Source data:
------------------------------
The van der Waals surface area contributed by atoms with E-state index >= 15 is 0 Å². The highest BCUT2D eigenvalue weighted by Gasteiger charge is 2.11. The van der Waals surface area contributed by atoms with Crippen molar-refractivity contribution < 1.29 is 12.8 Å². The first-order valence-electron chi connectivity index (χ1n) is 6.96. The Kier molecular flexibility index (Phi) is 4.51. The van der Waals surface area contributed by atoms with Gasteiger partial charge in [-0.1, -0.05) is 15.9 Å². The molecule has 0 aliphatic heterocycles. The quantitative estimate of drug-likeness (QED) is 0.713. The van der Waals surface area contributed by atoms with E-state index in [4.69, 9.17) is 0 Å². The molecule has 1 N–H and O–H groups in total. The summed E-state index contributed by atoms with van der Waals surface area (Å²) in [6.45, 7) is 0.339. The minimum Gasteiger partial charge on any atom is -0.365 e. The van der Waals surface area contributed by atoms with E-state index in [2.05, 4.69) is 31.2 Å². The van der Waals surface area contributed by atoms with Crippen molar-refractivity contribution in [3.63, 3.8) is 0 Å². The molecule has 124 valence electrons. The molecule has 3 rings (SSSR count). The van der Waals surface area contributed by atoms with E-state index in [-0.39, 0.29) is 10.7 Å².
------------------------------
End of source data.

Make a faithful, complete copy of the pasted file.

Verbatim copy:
The van der Waals surface area contributed by atoms with E-state index >= 15 is 0 Å². The highest BCUT2D eigenvalue weighted by Gasteiger charge is 2.11. The van der Waals surface area contributed by atoms with Crippen molar-refractivity contribution < 1.29 is 12.8 Å². The first-order valence-electron chi connectivity index (χ1n) is 6.96. The Kier molecular flexibility index (Phi) is 4.51. The van der Waals surface area contributed by atoms with Gasteiger partial charge in [-0.1, -0.05) is 15.9 Å². The molecule has 0 aliphatic heterocycles. The quantitative estimate of drug-likeness (QED) is 0.713. The van der Waals surface area contributed by atoms with E-state index in [4.69, 9.17) is 0 Å². The molecule has 1 N–H and O–H groups in total. The summed E-state index contributed by atoms with van der Waals surface area (Å²) in [6.45, 7) is 0.339. The minimum Gasteiger partial charge on any atom is -0.365 e. The van der Waals surface area contributed by atoms with E-state index in [2.05, 4.69) is 31.2 Å². The van der Waals surface area contributed by atoms with Crippen molar-refractivity contribution in [3.63, 3.8) is 0 Å². The molecule has 124 valence electrons. The molecule has 3 rings (SSSR count). The van der Waals surface area contributed by atoms with E-state index in [-0.39, 0.29) is 10.7 Å².